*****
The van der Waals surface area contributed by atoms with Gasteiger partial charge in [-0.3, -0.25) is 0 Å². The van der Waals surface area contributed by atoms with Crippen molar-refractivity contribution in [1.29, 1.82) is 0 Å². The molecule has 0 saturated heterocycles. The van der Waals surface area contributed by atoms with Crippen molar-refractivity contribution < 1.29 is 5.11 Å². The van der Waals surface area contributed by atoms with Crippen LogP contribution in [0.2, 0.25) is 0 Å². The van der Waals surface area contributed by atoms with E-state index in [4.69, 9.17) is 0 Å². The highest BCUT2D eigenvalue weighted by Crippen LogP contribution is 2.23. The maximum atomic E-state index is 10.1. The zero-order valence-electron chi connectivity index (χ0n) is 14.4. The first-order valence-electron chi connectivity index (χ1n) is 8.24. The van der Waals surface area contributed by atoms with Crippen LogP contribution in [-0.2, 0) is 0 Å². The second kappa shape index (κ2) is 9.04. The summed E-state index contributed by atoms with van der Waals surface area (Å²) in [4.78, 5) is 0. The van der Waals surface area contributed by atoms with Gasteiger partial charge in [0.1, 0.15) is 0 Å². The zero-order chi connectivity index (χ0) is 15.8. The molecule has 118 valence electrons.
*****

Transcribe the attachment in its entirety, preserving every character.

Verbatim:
The van der Waals surface area contributed by atoms with Gasteiger partial charge in [-0.3, -0.25) is 0 Å². The van der Waals surface area contributed by atoms with Crippen molar-refractivity contribution in [1.29, 1.82) is 0 Å². The molecule has 0 saturated heterocycles. The van der Waals surface area contributed by atoms with Crippen molar-refractivity contribution < 1.29 is 5.11 Å². The van der Waals surface area contributed by atoms with Crippen LogP contribution in [0.2, 0.25) is 0 Å². The van der Waals surface area contributed by atoms with E-state index in [4.69, 9.17) is 0 Å². The highest BCUT2D eigenvalue weighted by Crippen LogP contribution is 2.23. The maximum atomic E-state index is 10.1. The zero-order valence-electron chi connectivity index (χ0n) is 14.4. The first-order valence-electron chi connectivity index (χ1n) is 8.24. The van der Waals surface area contributed by atoms with Crippen LogP contribution in [-0.2, 0) is 0 Å². The second kappa shape index (κ2) is 9.04. The summed E-state index contributed by atoms with van der Waals surface area (Å²) in [4.78, 5) is 0. The van der Waals surface area contributed by atoms with Gasteiger partial charge in [0.1, 0.15) is 0 Å². The zero-order chi connectivity index (χ0) is 15.8. The molecule has 118 valence electrons.